Another wine from the clay bottle? Didn’t we just have that recently? Anyway, this time it’s not a rosé and not even the country of origin matches. Weingut Heinrich produces its wines around Lake Neusiedl in Austria. They work ecologically and put a lot of focus into living soil. The underlying idea of the winery is that a living soil, enlivened by micro-organisms, is particularly good at passing on its terroir to the vines and is also good for the entire ecosystem around the vines. This means a lot of manual labour in the vineyard. In the cellar, on the other hand, there is as little intervention as possible, everything is fermented spontaneously and the wine is left on its mash for longer periods. Then the wines are allowed to rest on their lees until they are ready. The Muscat Freyheit from 2017 is made from Muscat Ottonel, Pinot Blanc and a little Chardonnay, it had a 14-day mash-maceration and was then matured on the lees for 8 months in used wood. Filling was done without filtration and also without added sulphur.
It starts with a little acetic acid, some glue and stable muff. Sounds funny, but it’s quite exciting and it won’t last long anyway, because then the full force of passion fruit hits you right in the olfactory centre. Grapefruit comes along, floral notes come along and both the acetic acid and the glue disappear. What remains is some idea of agriculture underneath the fruit. For a while it smells like lemon-flavoured calcium tablets, there is fruit on the tongue as well as in the nose, and a little tannin on top. All this doesn’t really fit into what I usually like at all, but I am somehow fascinated.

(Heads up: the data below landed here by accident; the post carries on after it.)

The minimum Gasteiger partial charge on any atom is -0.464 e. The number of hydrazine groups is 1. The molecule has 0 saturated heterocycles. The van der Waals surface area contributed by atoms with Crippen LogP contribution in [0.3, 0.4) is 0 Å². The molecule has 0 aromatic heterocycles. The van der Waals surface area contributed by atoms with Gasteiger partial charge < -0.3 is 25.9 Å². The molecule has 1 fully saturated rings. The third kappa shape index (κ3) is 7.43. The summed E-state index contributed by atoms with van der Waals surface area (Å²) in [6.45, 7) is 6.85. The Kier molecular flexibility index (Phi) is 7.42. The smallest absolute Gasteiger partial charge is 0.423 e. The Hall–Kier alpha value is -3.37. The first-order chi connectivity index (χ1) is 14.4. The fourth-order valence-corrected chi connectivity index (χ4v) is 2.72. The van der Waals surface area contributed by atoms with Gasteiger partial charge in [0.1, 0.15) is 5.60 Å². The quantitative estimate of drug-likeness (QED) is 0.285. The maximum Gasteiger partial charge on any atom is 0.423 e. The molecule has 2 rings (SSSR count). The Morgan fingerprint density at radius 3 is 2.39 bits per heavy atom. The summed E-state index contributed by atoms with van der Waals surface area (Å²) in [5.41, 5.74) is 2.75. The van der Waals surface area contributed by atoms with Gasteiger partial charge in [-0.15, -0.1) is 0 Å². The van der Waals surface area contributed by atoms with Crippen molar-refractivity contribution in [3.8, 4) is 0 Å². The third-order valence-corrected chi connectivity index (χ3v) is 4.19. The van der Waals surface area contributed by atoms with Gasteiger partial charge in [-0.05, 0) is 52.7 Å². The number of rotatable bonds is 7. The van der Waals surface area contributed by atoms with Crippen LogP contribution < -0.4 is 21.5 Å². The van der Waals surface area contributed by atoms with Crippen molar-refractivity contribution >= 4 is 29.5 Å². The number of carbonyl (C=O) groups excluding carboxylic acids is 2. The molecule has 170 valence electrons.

This mixture of exotic fruit and a bit of rustic down-to-earthness stays that way the rest of the evening and keeps us more than happy with its complexity and tension.
After a night in the fridge everything comes together even more, the passion fruit remains, but now spicy, earthy notes are added. At the same time, the wine now has much more structure on the palate, almost a bit drying on the cheeks, but the nice fresh acidity knows how to prevent this. Compared to the previous day it feels more velvety, but without getting really creamy. A very deep, complex wine, which hits you with its fruit but then has much more to offer afterwards. An intense experience.
- Christian Tschida - Himmel auf Erden II 2017
- Two Bottles from Holger Koch
- Staatsweingut Freiburg - Blankenhornsberger Doktorgarten Weissburgunder 2017